22 November 2011

Positive Anchoring, Honesty & Humor

Sometimes we have to come up with clever solutions to problems. Three of my most cherished and successful coping skills have been Positive Anchoring, honesty and humor. 

One of the situations that is particularly challenging is being nervous in social situations. For an HSP,  it's doubly hard and it happens far more often. We often find ourselves overwhelmed by that date we have with someone we're attracted to. We can spoil an entire evening with the  handwringing and insecure self-talk going on in our heads. We can spill our drinks, say something insipid or insulting, or just panic, make up a lame excuse, and go home early. So it helps to do some confidence-building before you leave the house.

For instance, when I was in a particularly insecure place recently, I knew that I was broadcasting that mindset at every turn, and this was counter-productive while trying to Win Friends and Influence People. 

So I went back to my well-worn technique which I call Positive Anchoring. I got out my trusty dry erase board and jotted down every positive aspect of myself that I felt a potential partner might find a selling-point. Looking at that list everyday whenever I walked by, has helped a great deal, and it forces me to acknowledge the good things about myself. This, in turn, allows me to project a better self-image to those fortunate enough to reside outside my brain. There is no room for modesty in this exercise, and it has served its purpose effectively many times. The trick, though, is believing it. Sometimes the negative voices will speak louder than that list, but I just have to tell them to shut up.

Another situation where I had to find a coping skill against anxiety was when I performed my music solo in front of a crowd for the first time in many years. When I was in my two bands in the 90's, I did not usually suffer from stage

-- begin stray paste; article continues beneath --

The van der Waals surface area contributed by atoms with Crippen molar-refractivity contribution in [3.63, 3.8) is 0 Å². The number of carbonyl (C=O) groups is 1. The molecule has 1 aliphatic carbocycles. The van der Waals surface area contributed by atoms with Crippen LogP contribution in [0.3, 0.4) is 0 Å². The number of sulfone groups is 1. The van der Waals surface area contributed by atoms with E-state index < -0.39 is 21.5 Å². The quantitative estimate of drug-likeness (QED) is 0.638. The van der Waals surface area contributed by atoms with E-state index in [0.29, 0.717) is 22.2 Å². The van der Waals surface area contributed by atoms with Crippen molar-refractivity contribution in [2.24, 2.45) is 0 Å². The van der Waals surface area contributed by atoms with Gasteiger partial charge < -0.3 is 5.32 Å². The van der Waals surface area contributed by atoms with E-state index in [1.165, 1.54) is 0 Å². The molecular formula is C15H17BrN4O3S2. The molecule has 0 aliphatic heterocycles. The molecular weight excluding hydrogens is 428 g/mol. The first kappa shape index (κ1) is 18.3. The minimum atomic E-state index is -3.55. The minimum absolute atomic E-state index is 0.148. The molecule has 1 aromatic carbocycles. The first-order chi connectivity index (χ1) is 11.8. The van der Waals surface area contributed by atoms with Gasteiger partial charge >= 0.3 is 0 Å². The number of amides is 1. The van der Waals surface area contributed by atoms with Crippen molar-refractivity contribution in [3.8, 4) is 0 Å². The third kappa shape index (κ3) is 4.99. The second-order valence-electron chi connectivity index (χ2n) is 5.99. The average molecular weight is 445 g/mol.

fright, because I had the reassurance of other band members on stage with me. I was not standing there alone under the lights, with all eyes on just little old me. But when I had to perform alone, all my insecurities rose to the surface, and I knew in that moment that I had to either do something quick, or run out of the venue, feeling like a failure.

My knee-jerk response to everything is just brutal honesty. So I said into the mic, "I haven't done this in a long time and I'm really nervous..." That statement got me some supportive applause. So I continued, adding humor: "I remember that public speakers are often told to deal with their nerves by picturing the entire audience naked..." Titters swept through the crowd. Buoyed by the new acceptance I was feeling through humor and honesty, I met the eyes of a pretty girl on the front row and bobbed my eyebrows, adding, "How YOU doin'?" This brought the house down in laughter, and I was then sufficiently
bolstered so I could begin singing and playing the first song.
So Positive Anchoring, Honesty and Humor are key for an HSP (and for anyone else who suffers from periodic insecurity or sensory overload). Failing that, I just take a Xanax.